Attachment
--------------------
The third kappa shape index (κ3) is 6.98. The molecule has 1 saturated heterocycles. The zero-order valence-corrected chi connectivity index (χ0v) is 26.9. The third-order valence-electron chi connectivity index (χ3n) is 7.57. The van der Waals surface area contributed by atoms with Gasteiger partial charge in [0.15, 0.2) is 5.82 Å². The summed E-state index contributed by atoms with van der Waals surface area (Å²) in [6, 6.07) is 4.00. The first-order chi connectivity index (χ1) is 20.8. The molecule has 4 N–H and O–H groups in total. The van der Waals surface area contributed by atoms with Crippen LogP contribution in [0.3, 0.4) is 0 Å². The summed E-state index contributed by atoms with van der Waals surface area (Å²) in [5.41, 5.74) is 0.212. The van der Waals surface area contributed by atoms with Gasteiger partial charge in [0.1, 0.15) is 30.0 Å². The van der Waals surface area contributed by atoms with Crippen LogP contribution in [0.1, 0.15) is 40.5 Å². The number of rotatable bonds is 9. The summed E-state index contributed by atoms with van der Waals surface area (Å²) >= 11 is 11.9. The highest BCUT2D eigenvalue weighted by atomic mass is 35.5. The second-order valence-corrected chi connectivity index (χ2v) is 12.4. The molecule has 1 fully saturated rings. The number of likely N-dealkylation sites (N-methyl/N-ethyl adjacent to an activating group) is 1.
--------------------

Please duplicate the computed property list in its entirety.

The third kappa shape index (κ3) is 6.98. The molecule has 1 saturated heterocycles. The zero-order valence-corrected chi connectivity index (χ0v) is 26.9. The third-order valence-electron chi connectivity index (χ3n) is 7.57. The van der Waals surface area contributed by atoms with Gasteiger partial charge in [0.15, 0.2) is 5.82 Å². The summed E-state index contributed by atoms with van der Waals surface area (Å²) in [6, 6.07) is 4.00. The first-order chi connectivity index (χ1) is 20.8. The molecule has 4 N–H and O–H groups in total. The van der Waals surface area contributed by atoms with Crippen LogP contribution in [0.3, 0.4) is 0 Å². The summed E-state index contributed by atoms with van der Waals surface area (Å²) in [5.41, 5.74) is 0.212. The van der Waals surface area contributed by atoms with Gasteiger partial charge in [0.1, 0.15) is 30.0 Å². The van der Waals surface area contributed by atoms with Crippen LogP contribution in [0.1, 0.15) is 40.5 Å². The number of rotatable bonds is 9. The summed E-state index contributed by atoms with van der Waals surface area (Å²) >= 11 is 11.9. The highest BCUT2D eigenvalue weighted by atomic mass is 35.5. The second-order valence-corrected chi connectivity index (χ2v) is 12.4. The molecule has 1 fully saturated rings. The number of likely N-dealkylation sites (N-methyl/N-ethyl adjacent to an activating group) is 1.